Science policy weekly news update: October 27, 2017 ?>

Science policy weekly news update: October 27, 2017

 

Standardizing postdoc titles

Eight scientists and science policy experts with ties to the ASBMB published an opinion article in the journal eLife this week making the case that what we call postdoctoral researchers really does matter. Read the ASBMB announcement and the eLife article.

 

What is next for the March for Science?

It has been six months since the March for Science, a global event uniting hundreds of thousands of scientists from around the world to highlight the importance of research. Sarah Kaplan of the Washington Post explores the continuing efforts of the march organizers to build a sustainable movement. Ed Yong of The Atlantic discusses the controversies that still remain within the organization, including issues with diversity and leadership transparency.

 

Increasing diversity in the biomedical workforce

The National Research Mentoring Network, a $250 million diversity initiative from the National Institutes of Health designed to increase representation of minorities in biomedical research, turned 3 years old this month. Jeffrey Mervis of Science Magazine discusses the successes and continuing struggles of the program, which mainly utilizes a mentorship network to foster diversity.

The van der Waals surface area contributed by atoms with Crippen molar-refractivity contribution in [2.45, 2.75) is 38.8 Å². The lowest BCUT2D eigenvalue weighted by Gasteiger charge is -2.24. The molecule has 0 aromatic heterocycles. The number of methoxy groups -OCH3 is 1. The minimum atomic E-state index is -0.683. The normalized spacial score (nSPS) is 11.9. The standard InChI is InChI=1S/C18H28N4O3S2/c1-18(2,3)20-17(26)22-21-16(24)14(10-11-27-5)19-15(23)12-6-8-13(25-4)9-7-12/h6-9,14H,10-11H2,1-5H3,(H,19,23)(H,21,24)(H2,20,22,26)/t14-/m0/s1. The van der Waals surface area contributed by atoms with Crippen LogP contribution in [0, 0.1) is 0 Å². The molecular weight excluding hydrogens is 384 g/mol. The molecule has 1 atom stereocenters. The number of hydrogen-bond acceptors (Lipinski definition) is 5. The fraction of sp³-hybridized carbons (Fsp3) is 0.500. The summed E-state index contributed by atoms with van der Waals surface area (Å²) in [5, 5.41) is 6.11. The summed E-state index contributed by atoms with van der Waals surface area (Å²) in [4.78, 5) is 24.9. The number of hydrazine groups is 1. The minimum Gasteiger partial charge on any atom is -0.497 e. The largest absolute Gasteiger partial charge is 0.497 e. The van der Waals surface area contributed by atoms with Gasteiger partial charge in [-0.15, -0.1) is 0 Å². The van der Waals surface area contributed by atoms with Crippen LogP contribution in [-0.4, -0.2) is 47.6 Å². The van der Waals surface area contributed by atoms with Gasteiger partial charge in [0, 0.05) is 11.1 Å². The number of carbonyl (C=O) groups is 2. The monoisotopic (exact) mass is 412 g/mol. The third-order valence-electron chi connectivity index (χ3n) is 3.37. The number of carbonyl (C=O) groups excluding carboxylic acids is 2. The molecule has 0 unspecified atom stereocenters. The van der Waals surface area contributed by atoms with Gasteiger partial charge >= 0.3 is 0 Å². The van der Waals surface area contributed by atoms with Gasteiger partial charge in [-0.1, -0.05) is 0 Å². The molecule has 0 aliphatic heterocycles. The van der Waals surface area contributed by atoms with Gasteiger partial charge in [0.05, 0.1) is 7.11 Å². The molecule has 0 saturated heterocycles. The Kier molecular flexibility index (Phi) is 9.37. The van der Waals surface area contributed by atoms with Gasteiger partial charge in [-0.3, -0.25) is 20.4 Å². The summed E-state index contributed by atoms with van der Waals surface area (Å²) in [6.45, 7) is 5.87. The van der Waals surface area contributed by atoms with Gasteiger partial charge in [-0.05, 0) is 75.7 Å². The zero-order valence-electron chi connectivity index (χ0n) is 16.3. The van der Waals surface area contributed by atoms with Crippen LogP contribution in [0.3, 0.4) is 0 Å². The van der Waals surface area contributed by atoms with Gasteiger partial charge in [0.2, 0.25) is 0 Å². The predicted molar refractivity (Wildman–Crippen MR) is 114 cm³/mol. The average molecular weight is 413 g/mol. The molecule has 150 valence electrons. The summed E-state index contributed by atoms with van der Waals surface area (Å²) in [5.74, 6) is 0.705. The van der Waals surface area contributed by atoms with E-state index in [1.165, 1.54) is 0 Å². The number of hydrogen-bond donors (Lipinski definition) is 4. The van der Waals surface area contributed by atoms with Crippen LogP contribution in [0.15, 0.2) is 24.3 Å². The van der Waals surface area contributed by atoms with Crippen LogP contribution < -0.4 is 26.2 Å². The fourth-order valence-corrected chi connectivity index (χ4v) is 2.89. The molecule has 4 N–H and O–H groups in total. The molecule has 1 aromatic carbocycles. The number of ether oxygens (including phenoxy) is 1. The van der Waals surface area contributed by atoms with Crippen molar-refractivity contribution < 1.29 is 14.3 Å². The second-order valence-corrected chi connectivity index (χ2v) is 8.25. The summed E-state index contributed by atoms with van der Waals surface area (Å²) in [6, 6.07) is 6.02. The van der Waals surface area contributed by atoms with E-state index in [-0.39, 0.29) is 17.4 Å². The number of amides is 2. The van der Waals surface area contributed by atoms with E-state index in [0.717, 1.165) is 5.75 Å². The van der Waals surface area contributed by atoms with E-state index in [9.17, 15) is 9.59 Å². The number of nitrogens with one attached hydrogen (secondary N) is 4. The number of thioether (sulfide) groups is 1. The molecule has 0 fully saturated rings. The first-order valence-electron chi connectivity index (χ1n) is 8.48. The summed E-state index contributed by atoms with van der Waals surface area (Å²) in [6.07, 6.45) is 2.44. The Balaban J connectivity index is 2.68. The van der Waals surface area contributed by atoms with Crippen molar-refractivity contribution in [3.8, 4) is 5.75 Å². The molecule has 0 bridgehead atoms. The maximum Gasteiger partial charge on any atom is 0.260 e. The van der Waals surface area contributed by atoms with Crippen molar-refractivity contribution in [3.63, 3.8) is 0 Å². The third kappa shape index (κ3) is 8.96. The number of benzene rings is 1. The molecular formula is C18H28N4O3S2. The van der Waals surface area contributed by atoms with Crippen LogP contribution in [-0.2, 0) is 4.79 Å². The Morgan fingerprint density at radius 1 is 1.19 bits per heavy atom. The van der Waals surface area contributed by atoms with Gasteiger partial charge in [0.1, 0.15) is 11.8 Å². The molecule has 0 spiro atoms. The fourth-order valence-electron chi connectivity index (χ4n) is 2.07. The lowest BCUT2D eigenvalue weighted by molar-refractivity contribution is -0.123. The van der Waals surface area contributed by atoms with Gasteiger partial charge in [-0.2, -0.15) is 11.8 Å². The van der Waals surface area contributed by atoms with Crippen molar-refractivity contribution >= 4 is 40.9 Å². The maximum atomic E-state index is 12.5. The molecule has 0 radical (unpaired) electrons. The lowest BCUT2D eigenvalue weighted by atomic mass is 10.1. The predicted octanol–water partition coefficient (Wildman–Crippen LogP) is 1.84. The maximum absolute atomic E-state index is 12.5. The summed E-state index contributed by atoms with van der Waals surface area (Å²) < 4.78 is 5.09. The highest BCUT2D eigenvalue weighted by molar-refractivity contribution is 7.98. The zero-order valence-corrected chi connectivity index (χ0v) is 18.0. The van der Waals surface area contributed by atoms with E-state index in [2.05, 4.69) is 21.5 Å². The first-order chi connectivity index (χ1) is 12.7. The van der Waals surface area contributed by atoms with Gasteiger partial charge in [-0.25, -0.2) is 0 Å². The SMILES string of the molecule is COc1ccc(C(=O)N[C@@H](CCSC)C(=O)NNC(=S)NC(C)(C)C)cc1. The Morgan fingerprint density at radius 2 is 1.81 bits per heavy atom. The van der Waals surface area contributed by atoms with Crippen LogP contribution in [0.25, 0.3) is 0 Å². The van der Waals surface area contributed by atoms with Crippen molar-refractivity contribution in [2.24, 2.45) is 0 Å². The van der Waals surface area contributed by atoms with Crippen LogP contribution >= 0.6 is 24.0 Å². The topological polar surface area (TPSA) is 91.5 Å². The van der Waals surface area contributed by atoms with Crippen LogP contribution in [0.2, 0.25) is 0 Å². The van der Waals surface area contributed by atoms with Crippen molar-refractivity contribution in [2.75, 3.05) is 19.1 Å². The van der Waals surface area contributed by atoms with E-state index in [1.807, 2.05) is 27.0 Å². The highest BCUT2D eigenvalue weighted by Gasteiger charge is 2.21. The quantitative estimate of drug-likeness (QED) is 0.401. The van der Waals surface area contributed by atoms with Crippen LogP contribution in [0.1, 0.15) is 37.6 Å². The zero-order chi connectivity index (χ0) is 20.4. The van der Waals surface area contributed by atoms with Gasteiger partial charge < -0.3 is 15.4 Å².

NIH struggles to recruit diverse participants for new initiative

Rob Stein of National Public Radio writes about the NIH’s recently launched initiative called All of Us, a long-term research effort that is part of the Precision Medicine Initiative. The project is engaging a million participants to better understand individual needs, environments and genetic makeup to treat and prevent diseases. Given that some members of the black community remain skeptical of biomedical research in response to past abuses by medical professionals and scientists, program officials are working with black churches and community groups to allay fears and increase recruitment of African-Americans.

 

Congress holds hearing on facilities and administrative costs

Jeffrey Mervis of Science Magazine reports on a hearing on facilities and administrative costs, also known as indirect costs, of grants funded by the NIH.  U.S. Rep. Tom Cole, R-Okla., held the hearing to prevent the placement of a cap on F&A, which would be detrimental to the research enterprise. Cole said he hopes that the White House’s budget proposal for 2019 will not include a cap on F&A costs.

 

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